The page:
Where to put all our nuclear waste?
Visitors at a research area inside the the Gorleben salt dome exploratory mine in Germany.
Kai Ryssdal: We have, in this country alone, something like 70,000 tons of high level nuclear waste -- 250,000 worldwide, give or take. What we don't have, here or anywhere else, is a place to put it all. And figuring that out means you have to convince people it'll be okay to store nuclear waste where they live.
Cori Princell reports.
Cori Princell: What's more powerful than Caesium-137, Strontium-90 and Plutonium-239, all put together? NIMBYism-101. I'm in Gorleben, Germany, descending down into the earth more than half a mile.
Peter Ward is a geologist who works at the mine.
Peter Ward: We're now standing at shaft number one and this is the main shaft down into the mine.
In the 1970s, the German government picked this site as the place where it would bury its nuclear waste forever. Like their counterparts in the U.S., they chose a sparsely populated area with what they thought was great geology for stuff that basically has to sit around for hundreds of thousands of years. Thirty-five years later, they're still studying it.
Ward: We are exploring the salt dome to find out if it's suitable for the storage of radioactive waste.
Underneath Gorleben is a massive underground salt deposit, called a salt dome. And when the elevator doors open, the ground under our feet and the tunnel walls arching over our heads are white. You can even feel fine particles of salt in the air.
Ward says these conditions are perfect for storing nuclear waste. It's dry, geologically stable, and salt has interesting properties. If any fluid gets to it, it forms a watertight seal. And if it's disturbed, salt flows, surrounds, and entraps. Ward says a canister of nuclear waste would get safely locked away.
Ward: It will be closed in like that, it will be hermetically sealed, this is the idea behind salt.
And yet, there's no nuclear waste here -- 35 years later, the German government still hasn't approved the site. Protests are an almost daily event in Gorleben.
Klaus Pohlandt has lived in this area -- and fought nuclear waste since the beginning. He says the community never had any input into the site's selection. They're still mad, and they'll keep fighting it.
Klaus Pohlandt: We don't trust nobody of our authorities, never.
That sentiment is echoed from Gorleben to Nevada and around the world.
Frank Hansen: The only way to be successful is to have a volunteer site.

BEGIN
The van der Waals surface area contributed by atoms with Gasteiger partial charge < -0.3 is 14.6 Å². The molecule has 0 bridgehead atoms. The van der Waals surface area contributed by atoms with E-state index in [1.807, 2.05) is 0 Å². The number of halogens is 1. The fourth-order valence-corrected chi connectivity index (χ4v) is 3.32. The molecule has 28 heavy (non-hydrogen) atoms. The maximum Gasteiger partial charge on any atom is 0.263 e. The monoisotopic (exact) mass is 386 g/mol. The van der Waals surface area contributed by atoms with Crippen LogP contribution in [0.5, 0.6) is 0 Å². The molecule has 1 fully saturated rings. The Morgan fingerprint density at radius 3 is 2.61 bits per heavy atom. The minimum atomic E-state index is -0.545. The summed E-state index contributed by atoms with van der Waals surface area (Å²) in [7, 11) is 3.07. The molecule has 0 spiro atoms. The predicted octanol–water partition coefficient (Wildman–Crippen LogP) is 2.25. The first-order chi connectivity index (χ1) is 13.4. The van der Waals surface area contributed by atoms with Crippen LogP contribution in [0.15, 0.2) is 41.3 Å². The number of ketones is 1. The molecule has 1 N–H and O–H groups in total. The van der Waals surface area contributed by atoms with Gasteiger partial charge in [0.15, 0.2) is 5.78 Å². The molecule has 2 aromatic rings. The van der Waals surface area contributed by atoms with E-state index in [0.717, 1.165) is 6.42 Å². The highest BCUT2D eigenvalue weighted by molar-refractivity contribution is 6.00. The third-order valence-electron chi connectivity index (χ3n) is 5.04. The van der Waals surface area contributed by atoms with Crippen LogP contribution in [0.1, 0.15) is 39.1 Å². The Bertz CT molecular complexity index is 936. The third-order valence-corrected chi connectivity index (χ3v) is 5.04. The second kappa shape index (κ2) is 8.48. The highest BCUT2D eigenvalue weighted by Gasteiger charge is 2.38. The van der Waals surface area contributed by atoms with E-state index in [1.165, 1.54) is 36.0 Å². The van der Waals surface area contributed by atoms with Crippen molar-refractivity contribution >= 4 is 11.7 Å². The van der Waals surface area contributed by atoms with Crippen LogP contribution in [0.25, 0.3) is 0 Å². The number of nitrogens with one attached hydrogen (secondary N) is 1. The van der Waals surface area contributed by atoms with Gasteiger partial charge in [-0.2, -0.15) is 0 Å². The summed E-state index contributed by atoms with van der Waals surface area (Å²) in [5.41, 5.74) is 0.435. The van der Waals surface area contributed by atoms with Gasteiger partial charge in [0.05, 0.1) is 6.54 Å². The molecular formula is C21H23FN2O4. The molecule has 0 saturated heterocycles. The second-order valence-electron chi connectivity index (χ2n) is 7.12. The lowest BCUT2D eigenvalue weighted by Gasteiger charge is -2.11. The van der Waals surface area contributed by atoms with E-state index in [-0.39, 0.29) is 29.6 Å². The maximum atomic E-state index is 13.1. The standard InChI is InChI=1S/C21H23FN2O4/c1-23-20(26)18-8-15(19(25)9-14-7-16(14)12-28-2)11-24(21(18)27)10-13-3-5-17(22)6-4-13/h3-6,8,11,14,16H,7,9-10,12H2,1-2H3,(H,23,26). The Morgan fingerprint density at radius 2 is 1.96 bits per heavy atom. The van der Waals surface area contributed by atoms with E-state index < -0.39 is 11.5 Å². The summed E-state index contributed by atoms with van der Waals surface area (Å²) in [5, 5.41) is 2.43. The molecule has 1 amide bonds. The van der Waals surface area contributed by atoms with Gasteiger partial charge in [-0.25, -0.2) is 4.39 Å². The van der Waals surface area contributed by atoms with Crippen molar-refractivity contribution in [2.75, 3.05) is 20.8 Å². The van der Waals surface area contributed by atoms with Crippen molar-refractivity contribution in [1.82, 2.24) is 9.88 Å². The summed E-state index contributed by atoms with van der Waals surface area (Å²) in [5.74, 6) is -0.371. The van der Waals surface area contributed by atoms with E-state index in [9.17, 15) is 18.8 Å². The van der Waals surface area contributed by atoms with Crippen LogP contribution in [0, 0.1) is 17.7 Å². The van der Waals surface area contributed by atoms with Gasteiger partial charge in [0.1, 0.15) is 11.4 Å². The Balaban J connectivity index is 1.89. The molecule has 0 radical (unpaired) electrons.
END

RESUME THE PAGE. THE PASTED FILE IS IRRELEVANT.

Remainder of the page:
Back in the U.S., Frank Hansen studies nuclear waste storage at Sandia National Labs in Carlsbad, N.M.
Hansen: That is the other half of what you need, you need the science and you need the community.
The situation in Germany is a lot like the situation here in the U.S. -- stalemated. Until recently. Earlier this year, a presidential commission toured the country and one place they visited was the Waste Isolation Pilot Plant, or WIPP, a low-level nuclear waste storage site not far from Carlsbad. That site may have those two things going for it. Geology -- it's a big salt deposit like in Germany -- and local support.
Bob Forrest is a former mayor who helped bring WIPP to Carlsbad.
Bob Forrest: We had housewives for WIPP, we educated the public, we've taken everybody in the world through this facility.
And Forrest says, what Carlsbad told the commission is that they want the high level stuff.
Forrest: Bring that stuff to WIPP and cut out the red tape, you know if they want to save money and cut back and do the right thing, and the public wants it. God there's not a better opportunity than to expand this project.
The presidential commission wasn't charged with selecting a new nuclear waste site. But one of its members is now heading the Nuclear Regulatory Commission. In fact, at her confirmation hearing, Allison Macfarlane mentioned Carlsbad. We don't need to look to other countries for lessons on nuclear waste, she said - suggesting we already have answers right here.
I'm Cori Princell for Marketplace.
Kai Ryssdal: Cori's report is part of the public radio project Burn: An Energy Journal. It's from SoundVision Productions and produced in association with APM. Special thanks to the National Science Foundation.